Height: 0.1m to 04m
Danger: Poisonous/Irritant Plant: Toxicity All parts are highly toxic by ingestion and will cause irritation when coming into contact with the skin, Wear gloves and wash hands after handling
Areas affected: Wooded shaded areas
Main Causes Spreading: Root Stems
Invasive: Yes, Can be if not controlled
Timing: March to November
Arum Maculatum has a number of common names:
- Lords and Ladies
- Devils and Angels
- Adam and Eve
- Snakes Head
- Arum lily
Arum maculatum's habitat is a frequent sighted beside tree-lines river-side paths and shaded lanes as well as on edges of woodland, in scrub land and almost anywhere that is shaded and damp with nutrient-rich soil.
The flowers of Lords and Ladies open in April and May, and then the 'Cobra' hood decays leaving a stem on which berries develop and ripen in the Autumn.
Roasted roots of Arum maculatum were once used to produce a kind of drink. However, without the proper preparation the resulting beverage can be toxic. There is also a danger that young children might be tempted to eat the brightly coloured berries (although they are very bitter tasting), with serious consequences because this is such a poisonous plant.
Toxicity All parts are highly toxic by ingestion and will cause irritation when coming into contact with the skin, Wear gloves and wash hands after handling
The 'flower' of Lord and Ladies. Very common and while not strictly poisonous they contain oxalate crystals which are very sharp and can penetrate and irritate skin for a long time and if consumed can cause the throat to close.
The most common upset with Lords and Ladies is if somebody uses the leaves as woodland toilet paper, (Due to their size, thickness and locality) a mistake they will only make once!
Common Name: Wolfsbane / Monkshood / Devil's Helmet
Botanical Name: Aconitum napellus
Description: Blue, Purple, White, Yellow bell flower on tall stems, with dark green leaves. (Note slightly similar to the Foxgloves Plants)
Height: 3 to 5ft tall.
Danger: Seriously Very Poisonous (One of the most toxic plants that can be found in the UK).
Areas affected: Normally in mountainous area. Although it was once an ornamental garden plant.
Main Causes Spreading: Seed Dispersal.
Timing: Flowers in late Summer to early Autumn.
Monkshood, Wolfsbane, or Aconitum napellus, is the common known cure or weapon to use against the fantastical creatures, known as Werewolves. Though this isn't just a mythical plant whose only purpose is to fight these creatures of the night, it also contains many other dark and deadly secrets.
The neurotoxins, aconitine and mesaconitine can be absorbed through the skin and cause severe respiratory and cardiac problems.
This is a very poisonous plant. Aconitine, mesaconitine, hypaconitine and other alkaloids have potent cardiotoxins and neurotoxins that can be found in all parts of the Aconitum species, especially in the tubers and roots. The toxins can be absorbed through the skin and cause severe respiratory and cardiac problems.
The Latin name Aconite comes from the Greek ἀκόνιτον which means “without dust” and “without struggle”. It was used as a poison for arrow heads when hunting wolves (hence wolfsbane) and, as it is so fast acting, probably had them falling in the dust without a struggle.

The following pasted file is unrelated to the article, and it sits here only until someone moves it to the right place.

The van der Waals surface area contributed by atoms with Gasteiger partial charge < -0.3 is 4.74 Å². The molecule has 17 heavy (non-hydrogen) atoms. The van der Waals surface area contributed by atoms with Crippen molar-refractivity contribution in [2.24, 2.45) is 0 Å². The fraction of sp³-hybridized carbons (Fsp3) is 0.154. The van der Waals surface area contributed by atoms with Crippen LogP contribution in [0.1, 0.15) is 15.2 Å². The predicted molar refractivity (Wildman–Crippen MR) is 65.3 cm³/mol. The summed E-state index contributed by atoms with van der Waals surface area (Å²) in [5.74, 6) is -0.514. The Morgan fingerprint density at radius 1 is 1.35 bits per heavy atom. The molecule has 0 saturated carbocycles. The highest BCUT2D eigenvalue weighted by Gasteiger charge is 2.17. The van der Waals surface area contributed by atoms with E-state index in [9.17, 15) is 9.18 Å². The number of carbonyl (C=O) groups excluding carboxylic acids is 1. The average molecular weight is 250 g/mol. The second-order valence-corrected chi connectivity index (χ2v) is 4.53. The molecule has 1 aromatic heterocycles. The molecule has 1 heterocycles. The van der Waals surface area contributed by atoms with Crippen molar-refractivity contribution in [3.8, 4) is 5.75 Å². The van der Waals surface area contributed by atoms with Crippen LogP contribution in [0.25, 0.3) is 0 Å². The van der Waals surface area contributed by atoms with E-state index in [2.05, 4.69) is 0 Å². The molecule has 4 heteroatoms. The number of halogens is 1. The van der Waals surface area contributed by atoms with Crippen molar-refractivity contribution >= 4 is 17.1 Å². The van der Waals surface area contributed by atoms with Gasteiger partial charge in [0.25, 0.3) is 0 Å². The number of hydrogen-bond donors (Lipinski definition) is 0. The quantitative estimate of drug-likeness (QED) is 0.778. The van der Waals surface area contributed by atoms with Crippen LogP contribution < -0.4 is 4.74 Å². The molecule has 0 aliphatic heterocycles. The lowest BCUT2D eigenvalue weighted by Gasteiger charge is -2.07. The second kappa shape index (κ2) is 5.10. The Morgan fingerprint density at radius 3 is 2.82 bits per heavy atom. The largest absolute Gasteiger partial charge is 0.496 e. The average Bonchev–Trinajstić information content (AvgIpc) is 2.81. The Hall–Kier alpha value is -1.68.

Don't what ever you do, pick or handle this plant without gloves, especially by the root.
Common signs of monkshood poisoning include tingling, tongue and mouth go numb, nausea with vomiting, breathing becomes harder and laboured, pulse and heartbeat become weak and irregular, skin is cold and clammy. As the poisoning gets more severe, patients with internal (Aconitum) poisoning will begin to have cardiovascular (slows and stops the heart), neurological (pain, convulsions, paralysis), gastrointestinal symptoms (nausea and vomiting) and there are often other signs to look out for (example, confusion and mania can occur if the alkaloids reach the brain). Multiple organ failure is likely.
Although the leaves of the upper stem are particularly potent, with just a nibble being enough to cause death. The upper leaves of the stem are more dangerous than the lower leaves. Foxglove is most toxic just before the seeds ripen
So how deadly is Wolfsbane?
Marked symptoms may appear almost immediately, usually not later than one hour, and "with large doses death is almost instantaneous". Death usually occurs within two to six hours in fatal poisoning (20 to 40 ml of its toxin may prove fatal).
Gardeners have been known to die from simply handling this plant.
Common Name: Deadly Nightshade
Botanical Name: Atropa belladonna
Description: Flowers are bell-shaped with bright purple and green colouration, around 2.5–3cm in length, with leaves that are oval-shaped, un-toothed with smooth edges and pointed ends. They grow on stalks in an alternate pattern, reaching up to 7 inch in length, and are poisonous. Bearing shiny black berries with five sepals visible where the fruit attaches to the plant. The berries are also highly poisonous.
Height: 6.6 ft (2 metres)
Danger: Very Dangerous
Areas affected: Woodland, Hedgerows, scrub, path edges. often found in the central and southern half of Britain on chalky soil and in areas where soil has been disturbed.
Main Causes Spreading: Seed Dispersal
Timing: Flowers and fruits from June to August.
Deadly nightshade has had a very will documented history, in both fiction and real life. Nightshade, together with Henbame and Mandrake have been linked to witchcraft.